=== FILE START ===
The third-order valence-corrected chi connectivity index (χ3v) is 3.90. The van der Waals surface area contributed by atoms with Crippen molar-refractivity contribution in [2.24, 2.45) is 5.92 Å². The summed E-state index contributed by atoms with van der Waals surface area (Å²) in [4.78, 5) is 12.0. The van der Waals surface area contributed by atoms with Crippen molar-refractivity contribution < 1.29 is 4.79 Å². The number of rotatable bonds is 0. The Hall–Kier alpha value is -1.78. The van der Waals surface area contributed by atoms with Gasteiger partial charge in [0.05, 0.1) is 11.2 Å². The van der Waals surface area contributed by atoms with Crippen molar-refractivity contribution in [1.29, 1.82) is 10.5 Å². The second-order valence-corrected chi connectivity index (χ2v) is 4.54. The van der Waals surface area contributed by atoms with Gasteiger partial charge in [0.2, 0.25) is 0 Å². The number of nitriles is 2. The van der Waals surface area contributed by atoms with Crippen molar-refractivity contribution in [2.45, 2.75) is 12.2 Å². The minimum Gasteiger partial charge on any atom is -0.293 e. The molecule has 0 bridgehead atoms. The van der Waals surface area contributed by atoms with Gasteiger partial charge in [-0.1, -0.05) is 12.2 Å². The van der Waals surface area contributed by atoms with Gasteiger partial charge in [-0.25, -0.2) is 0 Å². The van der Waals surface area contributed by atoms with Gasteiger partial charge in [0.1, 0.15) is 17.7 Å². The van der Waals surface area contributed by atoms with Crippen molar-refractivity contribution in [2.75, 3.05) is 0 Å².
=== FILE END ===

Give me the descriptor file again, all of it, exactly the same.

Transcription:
The third-order valence-corrected chi connectivity index (χ3v) is 3.90. The van der Waals surface area contributed by atoms with Crippen molar-refractivity contribution in [2.24, 2.45) is 5.92 Å². The summed E-state index contributed by atoms with van der Waals surface area (Å²) in [4.78, 5) is 12.0. The van der Waals surface area contributed by atoms with Crippen molar-refractivity contribution < 1.29 is 4.79 Å². The number of rotatable bonds is 0. The Hall–Kier alpha value is -1.78. The van der Waals surface area contributed by atoms with Gasteiger partial charge in [0.05, 0.1) is 11.2 Å². The van der Waals surface area contributed by atoms with Crippen molar-refractivity contribution in [1.29, 1.82) is 10.5 Å². The second-order valence-corrected chi connectivity index (χ2v) is 4.54. The van der Waals surface area contributed by atoms with Gasteiger partial charge in [0.2, 0.25) is 0 Å². The number of nitriles is 2. The van der Waals surface area contributed by atoms with Crippen molar-refractivity contribution in [2.45, 2.75) is 12.2 Å². The minimum Gasteiger partial charge on any atom is -0.293 e. The molecule has 0 bridgehead atoms. The van der Waals surface area contributed by atoms with Gasteiger partial charge in [-0.1, -0.05) is 12.2 Å². The van der Waals surface area contributed by atoms with Gasteiger partial charge in [-0.25, -0.2) is 0 Å². The van der Waals surface area contributed by atoms with Gasteiger partial charge in [0.1, 0.15) is 17.7 Å². The van der Waals surface area contributed by atoms with Crippen molar-refractivity contribution in [2.75, 3.05) is 0 Å².